Posts tagged 'product management'
John Cutler recently published a nice piece “In Defense of Frameworks (and Process)". And some defense is indeed in order, as the very idea of structured, well-documented, repeatable processes has suffered quite a few attacks over the previous decades: They’re too heavy, they stifle creativity, they diminish an organization’s ability to respond quickly to change, they’re not agile. But let’s not throw out the baby with the bathwater: To “learn, collaborate, and lighten cognitive load”, as Cutler puts it, are great reasons to install frameworks and processes in the first place, as are increased transparency, predictability, and involvement.
When I talk about strategy, particularly product strategy, and particularly to engineers, I like to start with a picture that looks like this: My goal here is to draw their attention away from what usually comes to mind about planning and prioritizing: Which features are on the roadmap and which aren’t? Where’s that issue ranked on the backlog? Will this enhancement request make it into the next sprint?
At an all-hands meeting earlier this week, I ran a little experiment: I polled the assembled engineers to find out how many of them felt that they had a solid grasp on the workings of our business model. Guess what? Not a lot of hands went up. But if I had turned around and asked the sales teams how familiar they felt with the architecture of our software products, I’d probably gotten a similar result.
In biology, there’s a concept called homeostasis: Living systems seem to effortlessly balance differences between internal and external conditions in order to remain within their existential boundaries. The human body for example maintains an almost constant core temperature through sophisticated heating and cooling processes, and thus manages to keep us alive and flourishing in a wide range of environments. Social systems on the other hand don’t come with such built-in regulatory mechanism.
Product Roadmaps Relaunched by C. Todd Lombardo, Bruce McCarthy, Evan Ryan, Michael Connors. To be honest, I’ve built a lot of terrible roadmaps over the years. Some resembled Gantt-charts and came with work packages, milestones, and deadlines. Unsurprisingly, these created an unjustified sense of security and commitment. Others were too lofty and vague, needed lots of explaining and still left behind confused and irritated audiences. I came to try various formats and templates, adapted and tinkered to address some of these issues, but I am yet to uncover the holy grail of roadmapping.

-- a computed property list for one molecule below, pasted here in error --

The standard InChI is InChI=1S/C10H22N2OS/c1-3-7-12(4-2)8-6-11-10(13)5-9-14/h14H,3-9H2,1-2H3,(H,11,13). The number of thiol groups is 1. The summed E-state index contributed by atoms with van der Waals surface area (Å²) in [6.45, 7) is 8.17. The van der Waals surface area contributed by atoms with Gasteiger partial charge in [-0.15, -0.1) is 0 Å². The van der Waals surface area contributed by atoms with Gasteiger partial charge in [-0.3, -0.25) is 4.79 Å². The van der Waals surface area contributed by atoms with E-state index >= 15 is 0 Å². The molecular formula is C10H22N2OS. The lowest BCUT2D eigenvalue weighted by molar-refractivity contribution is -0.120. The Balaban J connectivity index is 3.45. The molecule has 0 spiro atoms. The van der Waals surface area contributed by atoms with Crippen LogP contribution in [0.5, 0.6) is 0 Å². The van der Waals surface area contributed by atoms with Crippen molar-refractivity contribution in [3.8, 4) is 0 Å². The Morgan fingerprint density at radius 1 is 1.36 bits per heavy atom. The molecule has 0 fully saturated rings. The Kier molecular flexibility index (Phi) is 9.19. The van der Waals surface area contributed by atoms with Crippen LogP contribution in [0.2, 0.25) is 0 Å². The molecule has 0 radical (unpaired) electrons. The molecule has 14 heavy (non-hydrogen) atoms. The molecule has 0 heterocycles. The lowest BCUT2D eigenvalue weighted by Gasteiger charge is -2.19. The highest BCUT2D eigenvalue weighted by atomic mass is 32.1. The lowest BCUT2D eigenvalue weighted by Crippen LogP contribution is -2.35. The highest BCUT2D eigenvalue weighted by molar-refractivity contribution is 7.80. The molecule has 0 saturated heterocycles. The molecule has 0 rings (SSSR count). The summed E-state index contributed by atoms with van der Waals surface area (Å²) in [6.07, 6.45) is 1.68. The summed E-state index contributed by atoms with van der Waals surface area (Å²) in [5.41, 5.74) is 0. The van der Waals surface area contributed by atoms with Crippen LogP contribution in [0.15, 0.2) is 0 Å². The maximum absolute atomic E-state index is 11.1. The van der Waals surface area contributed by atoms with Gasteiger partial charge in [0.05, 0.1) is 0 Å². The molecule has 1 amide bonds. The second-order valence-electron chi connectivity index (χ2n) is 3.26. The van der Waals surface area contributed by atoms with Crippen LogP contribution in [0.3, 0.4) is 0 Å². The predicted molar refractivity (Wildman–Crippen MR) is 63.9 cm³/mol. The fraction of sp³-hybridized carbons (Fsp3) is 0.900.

Back in the day, I once attended a big software conference somewhere in Germany. As chance would have it, I struck up a conversation there with an agile coach who was working for a big customer of the product that I was serving for as Product Owner at the. During the course of the event, we would occasionally bump into each other again and chat about our respective challenges: Me, shepherding a medium-sized product team at an international software conglomerate, and him leading the agile transformation of one of the most stereotypically conservative organizations in the world: The federal government of Germany.
Middlemarch by Mary Ann Evans (aka George Elliot). “Surely,” said Dorothea, “it is better to spend money in finding out how men can make the most of the land which supports them all, than in keeping dogs and horses only to gallop over it. It is not a sin to make yourself poor in performing experiments for the good of all.” — Mary Ann Evans (aka George Elliot), Middlemarch (1871)
“How long will this take?” is a tricky question. Most of us are terrible at estimating which is why organizations often make decisions based on either wildly inflated guesses, or wishful but unrealistic thinking. Furthermore, estimating itself takes time and binds resources that we could invest in actually doing the work instead. Intuitive Prediction by Daniel Kahnemann and Amos Tversky. Advocates of the #noEstimates movement argue that it is in fact possible to get the benefits of estimating without having to pay the (full) price, and they get a lot of traction these days.
In many instances software architecture is less a product of deliberate design and more an accidental result of countless interactions between people. Or, as Eric Raymond put it more pointedly: “If you have four groups working on a compiler, you’ll get a 4-pass compiler.” How Do Committees Invent? by Mel Conway. This idea was originally introduced by Mel Conway in his 1967 paper “How Do Committees Invent?
I once was given advice by a senior product manager that toppled one of the fundamental assumptions I had held about the PM role. What he said was: “Don’t go down with your products.” I had intuitively thought of the PM as the proverbial captain who is supposed to go down with his ship (at least as far as popular opinion is concerned) but what my colleague suggested sounded more like an invitation to opportunistically hop from one product to the next, jumping ship whenever things started to look dire.
I once worked for a manager who would send his employees home by 5:30pm every day. This was at a time and in an environment where looking productive by working at all hours was not only prized and honored, but to some degree even expected by upper management. His argument for limiting the amount of time people should spend in the office was rooted in a different mindset though: He rightfully insisted that nobody produces outstanding results while being exhausted and overworked.